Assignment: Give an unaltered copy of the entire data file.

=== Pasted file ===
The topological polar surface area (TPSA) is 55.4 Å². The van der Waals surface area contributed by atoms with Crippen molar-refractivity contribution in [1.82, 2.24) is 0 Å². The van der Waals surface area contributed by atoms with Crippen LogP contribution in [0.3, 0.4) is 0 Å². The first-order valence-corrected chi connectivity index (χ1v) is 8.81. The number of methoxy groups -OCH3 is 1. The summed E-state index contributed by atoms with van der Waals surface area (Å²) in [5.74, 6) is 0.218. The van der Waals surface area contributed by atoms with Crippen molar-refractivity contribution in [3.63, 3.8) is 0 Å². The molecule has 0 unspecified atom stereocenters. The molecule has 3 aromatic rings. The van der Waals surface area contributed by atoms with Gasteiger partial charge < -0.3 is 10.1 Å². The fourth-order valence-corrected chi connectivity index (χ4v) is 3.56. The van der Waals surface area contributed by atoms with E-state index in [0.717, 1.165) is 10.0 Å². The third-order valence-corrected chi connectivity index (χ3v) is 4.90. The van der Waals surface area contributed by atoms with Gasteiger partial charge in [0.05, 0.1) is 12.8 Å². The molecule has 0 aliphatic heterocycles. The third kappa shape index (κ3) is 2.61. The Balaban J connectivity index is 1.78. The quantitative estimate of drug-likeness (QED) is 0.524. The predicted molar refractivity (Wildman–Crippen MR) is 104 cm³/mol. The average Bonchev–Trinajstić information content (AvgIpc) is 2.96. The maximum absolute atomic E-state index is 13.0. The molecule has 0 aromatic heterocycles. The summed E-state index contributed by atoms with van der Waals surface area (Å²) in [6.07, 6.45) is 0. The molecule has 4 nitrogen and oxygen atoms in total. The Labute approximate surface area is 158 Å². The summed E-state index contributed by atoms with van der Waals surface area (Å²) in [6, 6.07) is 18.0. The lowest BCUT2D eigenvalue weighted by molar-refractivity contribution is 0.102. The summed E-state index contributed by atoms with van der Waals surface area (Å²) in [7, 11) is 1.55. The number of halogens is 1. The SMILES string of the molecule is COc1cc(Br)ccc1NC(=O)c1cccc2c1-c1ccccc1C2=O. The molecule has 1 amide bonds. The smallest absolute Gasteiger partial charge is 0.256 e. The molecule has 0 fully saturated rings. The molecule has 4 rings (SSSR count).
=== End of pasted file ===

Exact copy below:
The topological polar surface area (TPSA) is 55.4 Å². The van der Waals surface area contributed by atoms with Crippen molar-refractivity contribution in [1.82, 2.24) is 0 Å². The van der Waals surface area contributed by atoms with Crippen LogP contribution in [0.3, 0.4) is 0 Å². The first-order valence-corrected chi connectivity index (χ1v) is 8.81. The number of methoxy groups -OCH3 is 1. The summed E-state index contributed by atoms with van der Waals surface area (Å²) in [5.74, 6) is 0.218. The van der Waals surface area contributed by atoms with Crippen molar-refractivity contribution in [3.63, 3.8) is 0 Å². The molecule has 0 unspecified atom stereocenters. The molecule has 3 aromatic rings. The van der Waals surface area contributed by atoms with Gasteiger partial charge < -0.3 is 10.1 Å². The fourth-order valence-corrected chi connectivity index (χ4v) is 3.56. The van der Waals surface area contributed by atoms with E-state index in [0.717, 1.165) is 10.0 Å². The third-order valence-corrected chi connectivity index (χ3v) is 4.90. The van der Waals surface area contributed by atoms with Gasteiger partial charge in [0.05, 0.1) is 12.8 Å². The molecule has 0 aliphatic heterocycles. The third kappa shape index (κ3) is 2.61. The Balaban J connectivity index is 1.78. The quantitative estimate of drug-likeness (QED) is 0.524. The predicted molar refractivity (Wildman–Crippen MR) is 104 cm³/mol. The average Bonchev–Trinajstić information content (AvgIpc) is 2.96. The maximum absolute atomic E-state index is 13.0. The molecule has 0 aromatic heterocycles. The summed E-state index contributed by atoms with van der Waals surface area (Å²) in [6.07, 6.45) is 0. The molecule has 4 nitrogen and oxygen atoms in total. The Labute approximate surface area is 158 Å². The summed E-state index contributed by atoms with van der Waals surface area (Å²) in [6, 6.07) is 18.0. The lowest BCUT2D eigenvalue weighted by molar-refractivity contribution is 0.102. The summed E-state index contributed by atoms with van der Waals surface area (Å²) in [7, 11) is 1.55. The number of halogens is 1. The SMILES string of the molecule is COc1cc(Br)ccc1NC(=O)c1cccc2c1-c1ccccc1C2=O. The molecule has 1 amide bonds. The smallest absolute Gasteiger partial charge is 0.256 e. The molecule has 0 fully saturated rings. The molecule has 4 rings (SSSR count).